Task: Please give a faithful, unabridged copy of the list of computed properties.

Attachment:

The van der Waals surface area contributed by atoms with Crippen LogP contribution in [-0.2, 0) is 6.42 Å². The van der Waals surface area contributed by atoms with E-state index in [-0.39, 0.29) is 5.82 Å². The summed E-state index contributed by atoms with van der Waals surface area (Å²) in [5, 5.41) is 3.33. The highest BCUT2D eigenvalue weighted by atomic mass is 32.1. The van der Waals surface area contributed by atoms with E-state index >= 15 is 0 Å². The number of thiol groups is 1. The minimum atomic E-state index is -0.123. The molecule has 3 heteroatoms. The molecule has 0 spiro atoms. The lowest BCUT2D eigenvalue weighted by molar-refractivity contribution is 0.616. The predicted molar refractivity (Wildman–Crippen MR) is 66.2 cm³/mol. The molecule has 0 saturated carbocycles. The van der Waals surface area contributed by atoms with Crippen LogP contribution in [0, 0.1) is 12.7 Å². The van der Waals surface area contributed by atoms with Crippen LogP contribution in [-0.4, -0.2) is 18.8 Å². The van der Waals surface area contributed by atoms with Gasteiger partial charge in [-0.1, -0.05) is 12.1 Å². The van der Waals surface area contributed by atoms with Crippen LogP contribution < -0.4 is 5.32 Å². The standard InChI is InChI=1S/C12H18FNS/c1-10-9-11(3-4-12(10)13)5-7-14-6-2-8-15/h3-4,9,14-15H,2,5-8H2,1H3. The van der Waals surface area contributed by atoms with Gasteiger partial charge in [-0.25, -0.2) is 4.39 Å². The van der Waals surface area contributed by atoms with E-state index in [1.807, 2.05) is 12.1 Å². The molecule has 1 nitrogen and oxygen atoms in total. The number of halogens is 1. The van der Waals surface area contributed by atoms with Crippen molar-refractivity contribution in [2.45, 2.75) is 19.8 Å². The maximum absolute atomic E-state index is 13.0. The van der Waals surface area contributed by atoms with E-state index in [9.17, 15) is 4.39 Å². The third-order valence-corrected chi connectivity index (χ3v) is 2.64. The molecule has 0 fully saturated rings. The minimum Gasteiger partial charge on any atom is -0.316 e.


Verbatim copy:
The van der Waals surface area contributed by atoms with Crippen LogP contribution in [-0.2, 0) is 6.42 Å². The van der Waals surface area contributed by atoms with E-state index in [-0.39, 0.29) is 5.82 Å². The summed E-state index contributed by atoms with van der Waals surface area (Å²) in [5, 5.41) is 3.33. The highest BCUT2D eigenvalue weighted by atomic mass is 32.1. The van der Waals surface area contributed by atoms with E-state index >= 15 is 0 Å². The number of thiol groups is 1. The minimum atomic E-state index is -0.123. The molecule has 3 heteroatoms. The molecule has 0 spiro atoms. The lowest BCUT2D eigenvalue weighted by molar-refractivity contribution is 0.616. The predicted molar refractivity (Wildman–Crippen MR) is 66.2 cm³/mol. The molecule has 0 saturated carbocycles. The van der Waals surface area contributed by atoms with Crippen LogP contribution in [0, 0.1) is 12.7 Å². The van der Waals surface area contributed by atoms with Crippen LogP contribution in [-0.4, -0.2) is 18.8 Å². The van der Waals surface area contributed by atoms with Gasteiger partial charge in [-0.1, -0.05) is 12.1 Å². The van der Waals surface area contributed by atoms with Crippen LogP contribution < -0.4 is 5.32 Å². The standard InChI is InChI=1S/C12H18FNS/c1-10-9-11(3-4-12(10)13)5-7-14-6-2-8-15/h3-4,9,14-15H,2,5-8H2,1H3. The van der Waals surface area contributed by atoms with Gasteiger partial charge in [-0.25, -0.2) is 4.39 Å². The van der Waals surface area contributed by atoms with E-state index in [1.807, 2.05) is 12.1 Å². The molecule has 1 nitrogen and oxygen atoms in total. The number of halogens is 1. The van der Waals surface area contributed by atoms with Crippen molar-refractivity contribution in [2.45, 2.75) is 19.8 Å². The maximum absolute atomic E-state index is 13.0. The van der Waals surface area contributed by atoms with E-state index in [9.17, 15) is 4.39 Å². The third-order valence-corrected chi connectivity index (χ3v) is 2.64. The molecule has 0 fully saturated rings. The minimum Gasteiger partial charge on any atom is -0.316 e.